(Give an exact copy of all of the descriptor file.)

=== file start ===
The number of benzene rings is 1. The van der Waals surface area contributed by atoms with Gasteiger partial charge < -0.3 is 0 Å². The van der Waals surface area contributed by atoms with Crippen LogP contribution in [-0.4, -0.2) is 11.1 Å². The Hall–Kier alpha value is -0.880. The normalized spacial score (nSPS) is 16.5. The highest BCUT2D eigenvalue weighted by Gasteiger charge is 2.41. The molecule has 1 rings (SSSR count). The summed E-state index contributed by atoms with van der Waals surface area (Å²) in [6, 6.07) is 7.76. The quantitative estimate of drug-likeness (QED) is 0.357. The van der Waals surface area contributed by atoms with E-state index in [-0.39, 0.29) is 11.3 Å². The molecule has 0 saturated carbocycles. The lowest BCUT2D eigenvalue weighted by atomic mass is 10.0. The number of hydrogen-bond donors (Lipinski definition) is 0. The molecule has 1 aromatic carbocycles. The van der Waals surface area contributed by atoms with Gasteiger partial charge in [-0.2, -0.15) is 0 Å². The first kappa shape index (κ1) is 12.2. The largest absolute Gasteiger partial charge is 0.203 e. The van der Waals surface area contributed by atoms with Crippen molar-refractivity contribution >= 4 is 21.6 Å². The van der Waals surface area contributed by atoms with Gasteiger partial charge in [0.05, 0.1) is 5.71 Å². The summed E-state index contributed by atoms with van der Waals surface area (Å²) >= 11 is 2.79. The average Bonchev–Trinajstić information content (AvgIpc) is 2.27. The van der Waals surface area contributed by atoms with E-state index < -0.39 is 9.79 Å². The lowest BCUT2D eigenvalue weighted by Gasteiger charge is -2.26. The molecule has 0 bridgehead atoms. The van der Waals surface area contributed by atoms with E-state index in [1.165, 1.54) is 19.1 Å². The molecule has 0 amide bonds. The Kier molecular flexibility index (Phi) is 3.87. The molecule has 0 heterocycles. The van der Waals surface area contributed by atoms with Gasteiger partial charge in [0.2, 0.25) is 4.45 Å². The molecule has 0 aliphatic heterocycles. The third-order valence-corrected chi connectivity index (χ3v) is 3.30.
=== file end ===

The number of benzene rings is 1. The van der Waals surface area contributed by atoms with Gasteiger partial charge < -0.3 is 0 Å². The van der Waals surface area contributed by atoms with Crippen LogP contribution in [-0.4, -0.2) is 11.1 Å². The Hall–Kier alpha value is -0.880. The normalized spacial score (nSPS) is 16.5. The highest BCUT2D eigenvalue weighted by Gasteiger charge is 2.41. The molecule has 1 rings (SSSR count). The summed E-state index contributed by atoms with van der Waals surface area (Å²) in [6, 6.07) is 7.76. The quantitative estimate of drug-likeness (QED) is 0.357. The van der Waals surface area contributed by atoms with E-state index in [-0.39, 0.29) is 11.3 Å². The molecule has 0 saturated carbocycles. The lowest BCUT2D eigenvalue weighted by atomic mass is 10.0. The number of hydrogen-bond donors (Lipinski definition) is 0. The molecule has 1 aromatic carbocycles. The van der Waals surface area contributed by atoms with Gasteiger partial charge in [-0.2, -0.15) is 0 Å². The first kappa shape index (κ1) is 12.2. The largest absolute Gasteiger partial charge is 0.203 e. The van der Waals surface area contributed by atoms with Crippen molar-refractivity contribution >= 4 is 21.6 Å². The van der Waals surface area contributed by atoms with Gasteiger partial charge in [0.05, 0.1) is 5.71 Å². The summed E-state index contributed by atoms with van der Waals surface area (Å²) >= 11 is 2.79. The average Bonchev–Trinajstić information content (AvgIpc) is 2.27. The van der Waals surface area contributed by atoms with E-state index < -0.39 is 9.79 Å². The lowest BCUT2D eigenvalue weighted by Gasteiger charge is -2.26. The molecule has 0 bridgehead atoms. The van der Waals surface area contributed by atoms with E-state index in [1.165, 1.54) is 19.1 Å². The molecule has 0 amide bonds. The Kier molecular flexibility index (Phi) is 3.87. The molecule has 0 heterocycles. The van der Waals surface area contributed by atoms with Gasteiger partial charge in [0.2, 0.25) is 4.45 Å². The molecule has 0 aliphatic heterocycles. The third-order valence-corrected chi connectivity index (χ3v) is 3.30.